They both lived in NYC before coming to this tiny little town. Catherine was (and still is) a photographer. She has been a war photographer and worked on photography assignments that took her to places she wouldn’t have been otherwise, like out to sea with an old fisherman who had been exiled and was worried she was there to arrest him. There is more to that story, but I think I would mess up the facts if I tried to write it. I was so interested, but also so tired when we were talking.
Athena is a drug addiction therapist. She has started her own practice in Socorro and has land between here and there with an old motel on it. They hope to maybe make it into a café one day. Athena said it’s 12 miles East of here and if the winds picked up while we were riding we could always crash there. She said we could even put Sojourner in a room! That would have been a scene!
Athena and Catherine adopted their lovely daughter, Maykean, when she was 16. Maykean came from Northern California and actually, Athena and her family are from the Bay Area. Maykean is about to head to college in Santa Fe and she’s really excited. I was taken back by Maykean’s communication skills. She really looks at you when you talk and she listens well. It’s a rare quality that jumps out at you.
The three women had fantastic stories of their rich lives. Athena’s mother now lives in London. Both of Athena’s Grandparents were killed in a plane explosion when Athena’s mom was in her 20’s. Athena’s mom met her father at Berkeley in CA and they decided to go to Greece to “make babies”. When the marriage started to fail, Athena’s mom handed her dad Athena and said she was going to take a voyage to Africa while he thought about if he wanted to be married or not. In the end it didn’t work out and Athena would go back and forth between her parents either to New York or Africa or wherever the parents were.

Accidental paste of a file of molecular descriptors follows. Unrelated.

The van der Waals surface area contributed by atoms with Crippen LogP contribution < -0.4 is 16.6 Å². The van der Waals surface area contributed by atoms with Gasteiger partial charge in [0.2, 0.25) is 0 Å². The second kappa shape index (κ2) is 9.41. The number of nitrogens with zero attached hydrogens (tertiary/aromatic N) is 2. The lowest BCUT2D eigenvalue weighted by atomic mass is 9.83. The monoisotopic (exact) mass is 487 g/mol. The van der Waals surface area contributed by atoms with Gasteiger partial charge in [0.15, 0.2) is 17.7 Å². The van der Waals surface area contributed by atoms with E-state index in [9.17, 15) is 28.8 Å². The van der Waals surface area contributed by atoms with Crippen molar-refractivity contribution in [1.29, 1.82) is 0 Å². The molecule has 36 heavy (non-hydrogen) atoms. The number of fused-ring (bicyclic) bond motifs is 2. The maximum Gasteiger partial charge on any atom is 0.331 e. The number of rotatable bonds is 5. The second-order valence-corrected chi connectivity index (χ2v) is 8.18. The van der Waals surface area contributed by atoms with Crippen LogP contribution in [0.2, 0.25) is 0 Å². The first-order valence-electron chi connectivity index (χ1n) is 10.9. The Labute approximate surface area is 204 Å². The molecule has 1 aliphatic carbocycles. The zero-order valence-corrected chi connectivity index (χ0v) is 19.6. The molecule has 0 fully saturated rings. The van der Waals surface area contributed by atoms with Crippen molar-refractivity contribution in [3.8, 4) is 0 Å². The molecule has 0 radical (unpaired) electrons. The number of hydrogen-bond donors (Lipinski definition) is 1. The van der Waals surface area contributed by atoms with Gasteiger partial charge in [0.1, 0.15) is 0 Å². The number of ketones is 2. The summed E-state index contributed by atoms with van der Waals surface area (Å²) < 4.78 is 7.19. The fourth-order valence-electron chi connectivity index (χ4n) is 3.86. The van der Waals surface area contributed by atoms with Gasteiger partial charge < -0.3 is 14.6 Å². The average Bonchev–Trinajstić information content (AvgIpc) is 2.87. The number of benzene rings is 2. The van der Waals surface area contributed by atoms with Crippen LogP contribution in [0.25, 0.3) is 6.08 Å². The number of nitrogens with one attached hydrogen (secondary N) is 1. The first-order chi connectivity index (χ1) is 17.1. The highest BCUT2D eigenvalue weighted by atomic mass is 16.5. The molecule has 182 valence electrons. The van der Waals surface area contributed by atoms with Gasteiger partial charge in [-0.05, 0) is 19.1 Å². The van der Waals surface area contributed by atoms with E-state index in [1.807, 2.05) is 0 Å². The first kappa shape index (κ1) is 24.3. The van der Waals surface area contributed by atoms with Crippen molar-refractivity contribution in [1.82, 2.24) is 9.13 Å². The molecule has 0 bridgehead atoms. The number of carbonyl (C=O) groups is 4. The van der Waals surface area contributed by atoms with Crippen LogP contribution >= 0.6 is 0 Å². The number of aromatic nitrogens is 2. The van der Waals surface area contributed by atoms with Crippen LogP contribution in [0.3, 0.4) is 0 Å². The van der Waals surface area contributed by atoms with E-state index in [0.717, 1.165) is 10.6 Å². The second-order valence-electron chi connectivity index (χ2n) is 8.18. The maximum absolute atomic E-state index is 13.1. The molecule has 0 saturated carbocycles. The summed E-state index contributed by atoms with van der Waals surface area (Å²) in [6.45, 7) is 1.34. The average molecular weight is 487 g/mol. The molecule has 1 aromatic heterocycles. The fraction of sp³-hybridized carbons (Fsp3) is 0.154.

Athena is a free spirit who isn’t afraid to leave the life of the village in NY for a town that has basically nothing. She has a sister who was affected differently. She prefers to have her life planned out and know what the next day holds.
“And thank God for it!” Athena says.
The women were all a joy and I wish I had been more alert to catch a few more stories. They had plenty to tell and all three of them were full of light and life.
I have more tales of this little town, but it will have to be continued later because I’ve got to go tack Soj now and get on the road.